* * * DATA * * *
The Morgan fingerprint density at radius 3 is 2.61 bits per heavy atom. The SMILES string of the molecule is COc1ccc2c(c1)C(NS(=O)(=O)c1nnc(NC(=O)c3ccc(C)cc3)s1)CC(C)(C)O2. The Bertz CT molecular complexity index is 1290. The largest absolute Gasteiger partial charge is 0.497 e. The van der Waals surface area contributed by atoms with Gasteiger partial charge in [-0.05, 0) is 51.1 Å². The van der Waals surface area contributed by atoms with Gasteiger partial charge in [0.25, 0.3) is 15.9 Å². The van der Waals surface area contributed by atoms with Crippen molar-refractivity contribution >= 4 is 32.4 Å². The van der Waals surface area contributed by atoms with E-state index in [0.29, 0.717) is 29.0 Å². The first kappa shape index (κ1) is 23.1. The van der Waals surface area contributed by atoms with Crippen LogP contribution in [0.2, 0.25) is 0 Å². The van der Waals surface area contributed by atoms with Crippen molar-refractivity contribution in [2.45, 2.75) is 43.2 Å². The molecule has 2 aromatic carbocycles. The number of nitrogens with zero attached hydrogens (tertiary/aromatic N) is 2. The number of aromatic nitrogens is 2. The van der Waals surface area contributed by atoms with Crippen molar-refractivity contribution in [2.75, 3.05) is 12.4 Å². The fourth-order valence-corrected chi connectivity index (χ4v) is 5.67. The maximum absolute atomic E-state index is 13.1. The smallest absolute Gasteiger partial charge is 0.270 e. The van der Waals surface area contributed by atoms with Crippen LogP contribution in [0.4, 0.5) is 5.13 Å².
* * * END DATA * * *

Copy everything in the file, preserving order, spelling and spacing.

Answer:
The Morgan fingerprint density at radius 3 is 2.61 bits per heavy atom. The SMILES string of the molecule is COc1ccc2c(c1)C(NS(=O)(=O)c1nnc(NC(=O)c3ccc(C)cc3)s1)CC(C)(C)O2. The Bertz CT molecular complexity index is 1290. The largest absolute Gasteiger partial charge is 0.497 e. The van der Waals surface area contributed by atoms with Gasteiger partial charge in [-0.05, 0) is 51.1 Å². The van der Waals surface area contributed by atoms with Gasteiger partial charge in [0.25, 0.3) is 15.9 Å². The van der Waals surface area contributed by atoms with Crippen molar-refractivity contribution >= 4 is 32.4 Å². The van der Waals surface area contributed by atoms with E-state index in [0.29, 0.717) is 29.0 Å². The first kappa shape index (κ1) is 23.1. The van der Waals surface area contributed by atoms with Crippen LogP contribution in [0.2, 0.25) is 0 Å². The van der Waals surface area contributed by atoms with Crippen molar-refractivity contribution in [2.45, 2.75) is 43.2 Å². The molecule has 2 aromatic carbocycles. The number of nitrogens with zero attached hydrogens (tertiary/aromatic N) is 2. The number of aromatic nitrogens is 2. The van der Waals surface area contributed by atoms with Crippen molar-refractivity contribution in [2.75, 3.05) is 12.4 Å². The fourth-order valence-corrected chi connectivity index (χ4v) is 5.67. The maximum absolute atomic E-state index is 13.1. The smallest absolute Gasteiger partial charge is 0.270 e. The van der Waals surface area contributed by atoms with Crippen LogP contribution in [0.4, 0.5) is 5.13 Å².